Fresh mozzarella sets your pizzeria apart
Scott Gittrich, president of Toppers Pizza, doesn’t mind his work commute.
That’s because since 1998, Whitewater, Wisconsin-based Toppers Pizza, which has 70 locations across 11 states, has used a local cheese company as its primary supplier and manufacturer for its mozzarella.
Located in Belgium, Wisconsin, the manufacturer receives milk from more than 130 local dairy farmers — the same farms Gittrich drives past.
“When I hit the road I see the cows that are churning out the milk that ultimately becomes our cheese,” he says.
Toppers Pizza purchases an average of 40,000 pounds of mozzarella per week, with an excess of more than 160,000 pounds per month.
“When I first got into the business, I didn’t have the knowledge and understanding of the delicate balance involved in crafting the perfect cheese. So, I leaned on Jeff (Jeff Hiller, president at Cedar Valley Cheese) and his team’s expertise,” Gittrich says.
Deciding to bring fresh mozzarella production in-house or purchasing it from a supplier can be a make-or-break business decision. For Gittrich, it was an easy one. “As we expand, it’s good to know that our cheese partner is right down the road,” he says.
James Schroeder, chef /operating partner at Piezzetta Restaurant in Baltimore, Maryland, also purchases fresh hand-pulled mozzarella from a supplier.
“We were in the process of opening a new restaurant with a new staff and decided that consistency was paramount,” he says. “Then we found a product that we really liked.”
Twice weekly, shipments of plastic wrapped mozzarella arrive. “Because the cheese is wrapped instead of stored in liquid it’s a bit dryer, and I really like that,” says Schroeder.
He also finds fresh mozzarella melts differently than traditionally shredded mozzarella. “The moisture content and surface area is significantly different. The fresh mozzarella has a much creamier texture and flavor,” says Schroeder, who prefers to slice or tear fresh mozzarella very thin so it melts right into a pizza.
Michael Pasquarello, chef/owner at Bufad in Philadelphia, Pennsylvania, purchases fresh mozzarella simply because “If I don’t think I can make it better, I will buy it from someone who can,” Passquarello says. He uses a fior di latte mozzarella from a top-of-the-line manufacturer.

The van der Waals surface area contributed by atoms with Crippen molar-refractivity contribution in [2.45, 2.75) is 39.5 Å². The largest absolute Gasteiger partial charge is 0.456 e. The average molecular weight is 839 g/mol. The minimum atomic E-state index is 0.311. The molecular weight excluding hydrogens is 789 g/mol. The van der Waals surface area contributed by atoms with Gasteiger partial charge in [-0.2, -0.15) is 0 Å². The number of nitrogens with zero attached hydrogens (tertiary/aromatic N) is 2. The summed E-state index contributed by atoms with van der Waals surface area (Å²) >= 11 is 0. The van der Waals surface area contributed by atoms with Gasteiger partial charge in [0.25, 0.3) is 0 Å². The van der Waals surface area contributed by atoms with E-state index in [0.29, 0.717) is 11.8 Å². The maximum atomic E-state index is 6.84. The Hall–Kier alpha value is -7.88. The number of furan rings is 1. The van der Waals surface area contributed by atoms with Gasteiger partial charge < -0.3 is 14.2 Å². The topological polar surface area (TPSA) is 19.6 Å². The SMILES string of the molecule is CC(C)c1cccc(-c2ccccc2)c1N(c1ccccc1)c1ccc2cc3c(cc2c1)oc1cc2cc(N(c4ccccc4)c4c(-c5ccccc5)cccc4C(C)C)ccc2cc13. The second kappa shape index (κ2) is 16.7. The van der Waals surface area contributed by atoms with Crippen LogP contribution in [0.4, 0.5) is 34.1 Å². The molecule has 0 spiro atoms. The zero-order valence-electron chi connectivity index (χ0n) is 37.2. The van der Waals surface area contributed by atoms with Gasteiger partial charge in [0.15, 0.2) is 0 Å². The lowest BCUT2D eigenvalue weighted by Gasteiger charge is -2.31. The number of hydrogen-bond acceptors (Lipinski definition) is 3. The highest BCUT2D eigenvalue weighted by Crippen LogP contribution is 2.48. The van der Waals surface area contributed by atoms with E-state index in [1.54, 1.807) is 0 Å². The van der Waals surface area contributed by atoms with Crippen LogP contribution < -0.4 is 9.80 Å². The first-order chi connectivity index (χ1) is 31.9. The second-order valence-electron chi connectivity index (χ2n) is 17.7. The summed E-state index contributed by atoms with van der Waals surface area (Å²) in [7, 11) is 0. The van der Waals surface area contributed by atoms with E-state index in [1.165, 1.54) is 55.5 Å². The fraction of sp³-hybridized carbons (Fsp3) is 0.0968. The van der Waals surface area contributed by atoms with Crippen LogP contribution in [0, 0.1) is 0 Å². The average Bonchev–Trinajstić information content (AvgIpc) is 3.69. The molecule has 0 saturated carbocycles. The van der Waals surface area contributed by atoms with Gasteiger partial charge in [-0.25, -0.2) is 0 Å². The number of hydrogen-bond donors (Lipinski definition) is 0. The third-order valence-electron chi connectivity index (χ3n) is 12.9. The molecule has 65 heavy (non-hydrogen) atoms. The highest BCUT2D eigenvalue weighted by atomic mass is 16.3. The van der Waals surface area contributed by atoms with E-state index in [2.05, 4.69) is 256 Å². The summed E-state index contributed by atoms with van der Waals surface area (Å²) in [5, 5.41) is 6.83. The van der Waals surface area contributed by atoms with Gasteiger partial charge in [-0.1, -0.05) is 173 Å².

“The cheesemakers are consistent while still having that small production quality,” he says.
Some operators prefer making their own fresh mozzarella. For example, Fabrizio Cavallini, chef at Monello in San Diego, California, makes 20 mozzarellas twice a week. “We take pride in our Milanese culture. This was another perfect way to show off our culture,” he says.
His fresh mozzarella appears in a Caprese salad, pizza and in “carrozza,” which is a mozzarella sandwich dipped in yolks and lightly fried.
Pedro Arreaza, market sous chef at FarmTable Kitchen (part of Locale Market), based in St. Petersburg, Florida, assures that fresh mozzarella is not hard to make.
“It’s a good idea to make it fresh, not only for the art of making mozzarella, but also because it looks really cool to customers,” he says. “People are more attracted to mozzarella when they see it being created. A lot of people have never seen that process done before.”
For his fresh mozzarella, Arreaza uses an all-natural curd from a supplier. He cuts the curd with a chitarra, a string tool shaped like a guitar. Then he adds salt and uses two stages of water. The first stage brings the curd to temperature. Then he drains about 90 percent of the water and leaves a bit of the brine in it. The final stage is stretching the mozzarella.
“Once you add that second stage, it gets super soft and stretchable,” Arreaza says. “You can work the mozzarella together. I usually use a big wooden spoon to be able to pick it up and stretch it out. Once the mozzarella gets all bubbly, it is telling you that it is ready to be shaped.”
Arreaza has an ice bath waiting to shock the mozzarella. He adds a bit of salt to the ice bath to incorporate seasoning into the cheese.
He shapes the mozzarella into balls or logs wrapped in plastic wrap, making sure there isn’t too much air in the cheese. For logs, rolling the mozzarella naturally forms a log shape.
“I tie the ends and submerge it in the ice bath for five to 10 minutes so it keeps its log shape. When they slice it for pizza, we want to have a nice, sliced round that melts well and gets a good color in the oven,” Arreaza says.
If you’re indecisive about whether to purchase or make your own fresh mozzarella, Pasquarello offers this recommendation: Make your own and buy some that inspires you. Then compare the two.
“Don’t even think about making it for your customers until you can make it better than your favorite producer,” he says.
Melanie Wolkoff Wachsman is a freelance writer in Louisville, Kentucky. She covers food, business and lifestyle trends.